Eric Weiner in an article published in Tuesday's LA Times (Use time wisely -- by slacking off) writes, "Attitudes toward work differ not only across time but also place. Corinne Maier's appropriately slim volume, "Bonjour Laziness: Why Hard Work Doesn't Pay," advocated that workers resort to "active disengagement" at the office. It was a bestseller in France but didn't resonate on these shores."And later:
13-Sep-2007: Minyanville, Five Things You Need to Know
- Yes, when it was published a year ago, Maier's book advocating laziness didn't resonate on these shores.
- But that is already changing.
- Weiner writes in the Times:
"In his essay, "In Praise of Idleness," British philosopher Bertrand Russell proposed reducing the workday to four hours, convinced that "the road to happiness and prosperity lies in an organized diminution of work." I agree. So be creative, be happy and waste some more time. Read this article again and again. Try reading it backward. E-mail it to co-workers. Translate it into Mandarin, then back into English. Then grab a coffee and enjoy some down time."
- What is the connection with financial markets?
- Think back for a moment to the Greenspan Productivity Miracle.
- Well, the former Fed Chairman was certainly right about that.
- The U.N.'s International Labor Organization recently issued a report that found that the U.S. leads the world in worker productivity -- and by a wide margin, Weiner notes.
- So why would it change?
- Productivity, like most "financial virtues," is the products of positive social mood trends.
- As social mood transitions to negative, we can expect to see less and less "virtue" in hard work.
- Think about it: real wages are virtually stagnant, so it's not as if people have experienced real reward for their work.
- What has been experienced is an unconscious and shared herding impulse trending upward; a shared optimistic mood finding "joy" and "happiness" in work and denigrating the sole pursuit of leisure, idleness.
- If social mood has, in fact, peaked, we can expect to see a different attitude toward work and productivity emerge.
- Note that Weiner's article doesn't simply value leisure - it values "slacking off."
- The phrase itself carries negative connotations:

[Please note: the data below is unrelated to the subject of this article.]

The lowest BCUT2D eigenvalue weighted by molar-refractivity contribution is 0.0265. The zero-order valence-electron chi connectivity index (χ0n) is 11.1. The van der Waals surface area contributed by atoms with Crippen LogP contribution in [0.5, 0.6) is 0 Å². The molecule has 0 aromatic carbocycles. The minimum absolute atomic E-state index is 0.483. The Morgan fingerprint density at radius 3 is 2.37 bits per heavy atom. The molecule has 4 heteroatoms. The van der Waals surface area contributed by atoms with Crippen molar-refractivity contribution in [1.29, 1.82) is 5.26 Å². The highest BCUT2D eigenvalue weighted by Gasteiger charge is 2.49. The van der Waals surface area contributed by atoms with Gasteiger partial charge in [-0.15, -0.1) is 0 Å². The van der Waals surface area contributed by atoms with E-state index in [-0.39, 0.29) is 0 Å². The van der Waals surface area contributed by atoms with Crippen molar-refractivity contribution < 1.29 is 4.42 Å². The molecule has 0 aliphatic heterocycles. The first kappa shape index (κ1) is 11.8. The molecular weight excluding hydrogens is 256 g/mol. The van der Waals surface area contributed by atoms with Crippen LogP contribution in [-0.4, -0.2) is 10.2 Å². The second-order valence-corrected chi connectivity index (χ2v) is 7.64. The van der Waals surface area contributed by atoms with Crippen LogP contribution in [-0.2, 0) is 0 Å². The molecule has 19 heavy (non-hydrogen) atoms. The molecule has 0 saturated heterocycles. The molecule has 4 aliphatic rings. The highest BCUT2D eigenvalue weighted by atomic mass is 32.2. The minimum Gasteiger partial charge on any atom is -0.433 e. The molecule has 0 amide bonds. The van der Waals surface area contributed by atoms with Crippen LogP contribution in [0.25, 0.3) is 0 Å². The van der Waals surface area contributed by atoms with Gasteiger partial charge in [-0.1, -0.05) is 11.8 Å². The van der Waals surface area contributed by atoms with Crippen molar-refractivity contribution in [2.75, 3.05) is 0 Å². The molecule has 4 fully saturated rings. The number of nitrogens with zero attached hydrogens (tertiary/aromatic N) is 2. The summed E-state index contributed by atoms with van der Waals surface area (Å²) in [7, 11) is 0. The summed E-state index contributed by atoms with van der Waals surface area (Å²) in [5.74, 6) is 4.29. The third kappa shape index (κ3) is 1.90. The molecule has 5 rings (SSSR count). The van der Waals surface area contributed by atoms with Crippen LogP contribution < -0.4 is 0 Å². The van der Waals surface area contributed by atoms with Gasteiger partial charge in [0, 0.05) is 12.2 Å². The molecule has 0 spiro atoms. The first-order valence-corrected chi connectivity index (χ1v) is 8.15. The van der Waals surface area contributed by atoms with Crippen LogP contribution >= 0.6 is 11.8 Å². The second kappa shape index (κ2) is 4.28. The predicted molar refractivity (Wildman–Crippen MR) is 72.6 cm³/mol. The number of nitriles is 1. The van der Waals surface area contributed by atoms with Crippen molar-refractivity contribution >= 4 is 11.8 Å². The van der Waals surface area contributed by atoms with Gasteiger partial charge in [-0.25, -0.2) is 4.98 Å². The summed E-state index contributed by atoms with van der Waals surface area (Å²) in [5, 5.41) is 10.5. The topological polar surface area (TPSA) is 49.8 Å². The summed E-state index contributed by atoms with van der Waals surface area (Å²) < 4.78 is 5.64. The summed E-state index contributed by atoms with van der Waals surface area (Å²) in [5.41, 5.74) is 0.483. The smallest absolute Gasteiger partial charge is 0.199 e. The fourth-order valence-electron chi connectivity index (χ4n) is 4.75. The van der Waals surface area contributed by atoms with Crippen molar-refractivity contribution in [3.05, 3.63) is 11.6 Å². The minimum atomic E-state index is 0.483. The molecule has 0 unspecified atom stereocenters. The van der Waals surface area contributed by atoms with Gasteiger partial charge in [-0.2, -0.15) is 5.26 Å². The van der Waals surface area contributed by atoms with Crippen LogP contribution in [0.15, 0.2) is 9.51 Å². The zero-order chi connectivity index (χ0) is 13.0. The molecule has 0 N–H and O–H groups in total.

- Slacking - loosening, becoming less tight, less taut
- Off - disengaging, dropping, deflating
- These are not accidental connotations.
- Within a positive social mood regime this might instead be called "pursuit of leisure."
Prof. Depew,Pretty amazing stuff. Of course, these guys are very faithful to their religion, and believe strongly that allowing the "free-market" to work without interference from central banks (such as the Federal Reserve) or from the governments would solve all the ills of the world. They believe that the crisis is an exception to the rule, rather than the rule itself.
I think you've hit on one of the major causes of the productivity backpedaling when you point out that workers have long been receiving deteriorating real compensation. I think that as credit dries up, they will be left to face the impact of this lack of real income growth. Credit has simply masked that impact for years (indeed, the deteriorating real incomes have probably spurred the very same runaway consumer credit growth).
But I think there is another side to the drop in productivity, which I also expect to continue in force: the business world in general seems to have forgotten how to create progress at its financial core (wisely financing innovation). If too much malinvestment predominates, then you have entire enterprises of people running around to no profitable end, regardless of how "hard" they work. Ultimately, the debt tied to malinvestment does not get paid back, at which point it effectively subtracts from the GDP, and shows up as lower bulk productivity in the economy.
In a series of mass economic bubbles, such as those which have come to dominate the U.S. economy, you have a rolling pool of malinvestment, which remains even if the current bubble changes. The bubble sucks millions of people into fictitious bubble jobs, all of which are essentially malinvestment. Just think of the hundreds of thousands of pointless and unnecessary jobs and trillions of dollars of fictitious wealth created in the housing finance bubble (ignoring the companion home building bubble).
I would place the number of such jobs in our economy at at least 5 mln, including the housing bubble, the (overpriced) health care bubble, and the Homeland Security bubble. That's a lot of productivity decline baked into the cake...
14-Sep-2007: Minyanville, Malinvestment Behind the Return of the Slacker
This is plain wrong. The financialization of capital is a natural outcome, predicted by Marx, of the capitalist system rooted in the M-M1 circuit of money capital.
So we have:
The monetary crisis referred to in the text, being a phase of every crisis, must be clearly distinguished from that particular form of crisis, which also is called a monetary crisis, but which may be produced by itself as an independent phenomenon in such a way as to react only indirectly on industry and commerce. The pivot of these crises is to be found in moneyed capital, and their sphere of direct action is therefore the sphere of that capital, viz., banking, the stock exchange, and finance.and:
Capital Vol. I, Ch. 3, Karl Marx, 1967
It is to finance-capital that the capitalist future belongs. But this, both in the international struggle of competition and in the internal class struggle, means the most brutal and violent form of capital.The best solution is to overturn the system itself and replace it with a socialist system based on the logic of human need, as opposed to the exploitive capitalist system which is only interested in profit.
Finance-Capital and Crises, Karl Kautsky, 1911